would call roll, grade papers, and have seven or eight minutes left

to teach," says Drayton. "Poor kids were expected to work

after school, and they had no tutors, consequently, they would come

to come to school the next day, be humiliated, and drop out."

Sobhan’s revolutionary ideas for education were adopted by roughly

7,000 schools in Bangladesh. "According to the United Nations,

his new approach increases enrollment 44 percent, cuts the drop-out

rate in half, dramatically improves learning and motivation, and

reduces

the alienation between family, work, and school," says Drayton.

"He has done as much for children and young people as Andrew

Carnegie

ever did for steel."

How he did it: Sobhan cut the number of classes in half and extended

each class by 30 minutes, giving teachers more time to teach. Homework

was eliminated, and kids were put in study groups of eight or nine.

The best students mentor the rest. Finally, to resolve the competing

priorities of education and work, work and family, Sobhan brought

work into the schools. From the first grade on the kids make soap

and candles. As they get older, they work in a tree nursery or raise

poultry. Half of the money the kids make goes back to the school,

and the other half goes to a dividend fund set aside for the student

at graduation.

"This is an executive compensation system that my old firm would

be proud of," says Drayton. "There’s more capital saved up

so the parents have more incentive not to withdraw them from school,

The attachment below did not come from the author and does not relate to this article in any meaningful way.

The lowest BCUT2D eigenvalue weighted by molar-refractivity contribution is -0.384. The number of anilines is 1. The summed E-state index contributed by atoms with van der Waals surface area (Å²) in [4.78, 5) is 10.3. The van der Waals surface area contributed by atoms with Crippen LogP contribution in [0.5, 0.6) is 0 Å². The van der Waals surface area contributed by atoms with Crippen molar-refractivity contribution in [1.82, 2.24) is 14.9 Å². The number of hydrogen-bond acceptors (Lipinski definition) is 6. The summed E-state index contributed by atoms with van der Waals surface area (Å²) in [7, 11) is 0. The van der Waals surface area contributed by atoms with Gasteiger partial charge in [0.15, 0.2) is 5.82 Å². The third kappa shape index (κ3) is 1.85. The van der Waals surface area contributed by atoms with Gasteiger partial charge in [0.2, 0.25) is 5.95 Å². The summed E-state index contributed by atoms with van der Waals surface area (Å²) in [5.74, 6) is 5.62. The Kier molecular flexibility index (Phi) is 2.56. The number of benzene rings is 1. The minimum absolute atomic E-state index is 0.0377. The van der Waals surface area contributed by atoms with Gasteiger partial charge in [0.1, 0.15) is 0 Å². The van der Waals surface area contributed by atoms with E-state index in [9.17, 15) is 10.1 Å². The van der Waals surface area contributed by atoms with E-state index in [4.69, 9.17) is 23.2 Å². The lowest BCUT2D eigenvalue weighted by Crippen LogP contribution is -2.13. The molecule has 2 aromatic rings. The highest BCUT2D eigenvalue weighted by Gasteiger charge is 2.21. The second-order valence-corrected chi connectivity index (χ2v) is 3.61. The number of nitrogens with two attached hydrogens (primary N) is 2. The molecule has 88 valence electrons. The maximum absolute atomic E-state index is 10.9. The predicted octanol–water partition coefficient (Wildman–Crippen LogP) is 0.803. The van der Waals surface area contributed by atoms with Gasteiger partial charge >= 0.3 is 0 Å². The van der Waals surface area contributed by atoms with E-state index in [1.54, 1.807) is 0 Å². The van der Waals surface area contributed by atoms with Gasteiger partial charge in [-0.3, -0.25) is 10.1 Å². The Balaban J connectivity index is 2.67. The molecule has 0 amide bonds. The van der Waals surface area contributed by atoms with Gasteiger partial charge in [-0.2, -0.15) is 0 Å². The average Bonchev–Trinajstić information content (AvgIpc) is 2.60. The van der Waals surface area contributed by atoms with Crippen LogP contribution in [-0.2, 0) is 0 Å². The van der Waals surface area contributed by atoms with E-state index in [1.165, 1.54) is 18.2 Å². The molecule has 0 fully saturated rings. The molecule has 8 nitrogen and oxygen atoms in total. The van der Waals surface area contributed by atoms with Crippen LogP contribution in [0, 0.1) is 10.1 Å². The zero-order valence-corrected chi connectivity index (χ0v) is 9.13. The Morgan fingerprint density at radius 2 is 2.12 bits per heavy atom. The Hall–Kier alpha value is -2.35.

and kids are highly-motivated by this — they’re running their

own business." Social entrepreneurship, at its best.

Before founding Ashoka, Drayton went to Yale Law School and spent

five years as a consultant with McKinsey and Company in New York.

He later taught at Stanford Law and the Kennedy School at Harvard.

He did not know President Carter when he was selected for a position

at the EPA. "I’d never met him before, and he called me up quite

out of the blue and asked me to run his regulatory task force,"

says Drayton. "I told him I thought it was a bad idea to have

a task force."

In the end, Drayton says that he developed a great deal of respect

for the former president because "he was the only person that

ever used campaign funds to set up a group that would decided what

to do when he’s president — most people don’t think about that

much before the election. He was such a devoted public servant."

This summer. Ashoka selects its first class of American social

entrepreneurs

— a term that has been difficult to get Americans to accept.

Drayton

is a classic example. "My godmother who loves me dearly could

never explain to her friends what I do," says Drayton, who won

a MacArthur "genius" award in 1984. "Social entrepreneur

didn’t mean anything to her or to her friends, but if you say Bill

Gates, everyone knows what you mean."

"It’s only recently that people have come to recognize that you

need courage, clarity, values, in the social arena as well," adds

Drayton. "We need fundamental change in how we bring up children,

how we give health care, how we deal with the environment. There is

nothing more powerful than a new idea in the hands of a first class

entrepreneur."

— Melinda Sherwood